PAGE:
Squaxin family,

We should all be very proud of the way our Squaxin Island Tribal family pulled together over the past year in the effort to protect each other from Covid-19. Our number of positive cases, thankfully, is very small in comparison to other communities throughout the country and across the world. Thank you all for doing your part to keep Squaxin Island Tribe safe and strong!

The number of Covid-19 infections is decreasing, thanks to our dedicated Health Services Department who, with the greatest professionalism, provided guidance, testing, and vaccinations. We must also be thankful to health services personnel in Mason and Thurston Counties who are our very close neighbors.

Tribal Council, along with our neighboring communities, has decided to now partially – and carefully – reopen.

We intend to accomplish this through continued diligence and precaution. We will continue to carefully monitor the statistics and be prepared to make changes, if necessary.

Changes effective April 1st
The Reservation will reopen at both the front and back entrances. The police checkpoint will be removed.

The Fitness Center/Pool/Gymnasium will be open to all tribal members, in family groups only, and by appointment only.

Non-essential staff will be allowed to return to their work stations at no more than 50% capacity in each building. Schedules will be determined by department directors.  Masks will still be required when outside personal offices, where there is no plexiglass barrier, and any time staff are in close proximity to one another.

Any staff member with a positive Covid-19 test will be required to self-isolate for a minimum of ten days and until symptoms improve.

Travel outside of Washington – All staff must notify their supervisor and obtain permission before leaving the state. Upon return, they will be required to self-isolate for five days and provide a negative rapid test result before they can come back to work in-person.

All travel for training, meetings, and conferences, etc. will require approval by the Director of Operations Erika Thale or Tribal Administrator Marvin Campbell on a case-by-case basis.

Changes effective May 1st
The Child Development Center will reopen by May 1st at the latest, but possibly sooner. Watch for details.

Please keep in mind that none of the vaccines are 100% effective. It is still possible to contract Covid-19 even after a vaccine. As we come out of the restrictions, please don’t let up on your vigilance on mask wearing/social distancing. It’s been such a blessing to see our people come together in keeping each other safe through this pandemic.

Please be safe, and let’s finish the race strong!

– Marvin Campbell, Tribal Administrator

For Families Not Equipped for Self-Isolation – Tiny Homes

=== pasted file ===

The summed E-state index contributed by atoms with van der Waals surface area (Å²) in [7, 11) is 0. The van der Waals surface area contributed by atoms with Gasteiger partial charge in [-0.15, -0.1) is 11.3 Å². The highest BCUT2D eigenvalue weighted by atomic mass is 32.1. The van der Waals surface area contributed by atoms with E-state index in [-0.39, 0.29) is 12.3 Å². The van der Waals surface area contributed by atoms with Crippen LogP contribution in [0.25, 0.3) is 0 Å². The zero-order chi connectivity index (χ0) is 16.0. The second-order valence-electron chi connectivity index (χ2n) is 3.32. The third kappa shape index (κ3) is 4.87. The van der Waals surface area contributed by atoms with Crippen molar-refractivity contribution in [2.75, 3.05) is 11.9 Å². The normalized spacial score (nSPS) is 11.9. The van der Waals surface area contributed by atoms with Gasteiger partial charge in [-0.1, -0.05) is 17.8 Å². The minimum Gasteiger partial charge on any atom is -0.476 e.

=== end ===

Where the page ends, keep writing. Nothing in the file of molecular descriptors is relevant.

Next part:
Health Services

Family Services

Education Services

Transit Information

Meals and Food Services

Parks and Recreation

Behavioral Health Services

Little Creek Casino Resort

Island Enterprises, Inc.

Other Helpful Information

Response from Outside Organizations

Relief distributions are tax exempt
Relief distributions are tax exempt due to the circumstances of those signing the relief forms. Any of the checked boxes on the disaster relief forms are expected to be true, and the individual receiving the money is declaring that they are spending the money on disaster-related expenses.

COVID-19 Ingredients of Resilience

Coronavirus grocery list: Items you can buy in case of self-quarantine

These are foods you can purchase to stock up on in case you or your family needs to self-quarantine.

Vitamin D Is Important For Your Body to Work Properly and It Boosts The Immune System

Most people living in the Pacific Northwest lack vitamin D because of how little sun we get. Vitamin D, specifically, is produced by exposure to ultraviolet radiation (UV) from the sun’s rays.

Vitamin D is extremely helpful for our bodies. It helps with calcium absorption, which enable bodies to build strong bones and teeth, and vitamin D plays a key role in the functioning of the immune system. The immune system beats back infections from bacteria and viruses. Vitamin D is even related to our mood, among many other bodily functions too numerous to mention.

Adding to lower levels of vitamin D due to limited sunlight, Vitamin D deficiency is also relatively common in our elders, obese individuals, and in persons with darker skin tone (darker skin pigment absorbs less of the sun’s rays).

There is evidence that regular oral vitamin D2/D3 intake is generally safe (at the right dose). If you are reasonably healthy, the National Institutes of Health Office of Dietary Supplements (NIHODS) recommends the average daily amounts below [in micrograms (mcg) and International Units (IU)].

If you want to do it naturally, NIHODS recommends eating fatty fish (e.g., salmon, tuna, and mackerel) – which is the best available source of vitamin D (the People of The Water really knew what they were talking about!). Beef liver, cheese, and egg yolks (in small amounts) provide some vitamin D. Vitamin D is also added (or fortified) to many foods including milk, breakfast cereals, and to certain brands of orange juice, yogurt, margarine, and soy beverages. Please see the NIHODS for further details (

Readers please note: If you are taking medication or have a health condition, discuss this with a qualified medical provider. This article is not intended to be a substitute for sound professional medical advice, diagnosis, or treatment. Always seek the advice of your physician or other qualified health provider with any questions you may have about taking supplements of any kind

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